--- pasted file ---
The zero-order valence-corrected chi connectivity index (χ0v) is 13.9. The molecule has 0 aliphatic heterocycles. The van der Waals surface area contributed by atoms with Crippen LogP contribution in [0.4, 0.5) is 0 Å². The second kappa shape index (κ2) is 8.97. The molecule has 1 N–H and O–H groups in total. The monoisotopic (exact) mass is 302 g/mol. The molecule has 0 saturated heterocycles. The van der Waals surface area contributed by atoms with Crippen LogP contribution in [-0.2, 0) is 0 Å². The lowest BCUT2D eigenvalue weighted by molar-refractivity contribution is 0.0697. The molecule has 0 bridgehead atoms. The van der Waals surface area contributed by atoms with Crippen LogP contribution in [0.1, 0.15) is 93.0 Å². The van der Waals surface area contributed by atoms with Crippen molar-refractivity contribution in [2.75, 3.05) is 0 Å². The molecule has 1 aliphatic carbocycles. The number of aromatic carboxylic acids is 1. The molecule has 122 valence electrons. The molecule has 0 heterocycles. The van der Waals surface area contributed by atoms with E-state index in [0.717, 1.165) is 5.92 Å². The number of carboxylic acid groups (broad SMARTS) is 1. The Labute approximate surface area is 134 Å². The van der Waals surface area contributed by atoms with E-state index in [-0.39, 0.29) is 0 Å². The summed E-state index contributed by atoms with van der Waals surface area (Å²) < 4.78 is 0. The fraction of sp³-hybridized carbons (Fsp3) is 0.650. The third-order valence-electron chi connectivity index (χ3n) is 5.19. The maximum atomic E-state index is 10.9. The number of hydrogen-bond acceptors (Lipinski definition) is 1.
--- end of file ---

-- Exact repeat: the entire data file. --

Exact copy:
The zero-order valence-corrected chi connectivity index (χ0v) is 13.9. The molecule has 0 aliphatic heterocycles. The van der Waals surface area contributed by atoms with Crippen LogP contribution in [0.4, 0.5) is 0 Å². The second kappa shape index (κ2) is 8.97. The molecule has 1 N–H and O–H groups in total. The monoisotopic (exact) mass is 302 g/mol. The molecule has 0 saturated heterocycles. The van der Waals surface area contributed by atoms with Crippen LogP contribution in [-0.2, 0) is 0 Å². The lowest BCUT2D eigenvalue weighted by molar-refractivity contribution is 0.0697. The molecule has 0 bridgehead atoms. The van der Waals surface area contributed by atoms with Crippen LogP contribution in [0.1, 0.15) is 93.0 Å². The van der Waals surface area contributed by atoms with Crippen molar-refractivity contribution in [2.75, 3.05) is 0 Å². The molecule has 1 aliphatic carbocycles. The number of aromatic carboxylic acids is 1. The molecule has 122 valence electrons. The molecule has 0 heterocycles. The van der Waals surface area contributed by atoms with E-state index in [0.717, 1.165) is 5.92 Å². The number of carboxylic acid groups (broad SMARTS) is 1. The Labute approximate surface area is 134 Å². The van der Waals surface area contributed by atoms with E-state index in [-0.39, 0.29) is 0 Å². The summed E-state index contributed by atoms with van der Waals surface area (Å²) < 4.78 is 0. The fraction of sp³-hybridized carbons (Fsp3) is 0.650. The third-order valence-electron chi connectivity index (χ3n) is 5.19. The maximum atomic E-state index is 10.9. The number of hydrogen-bond acceptors (Lipinski definition) is 1.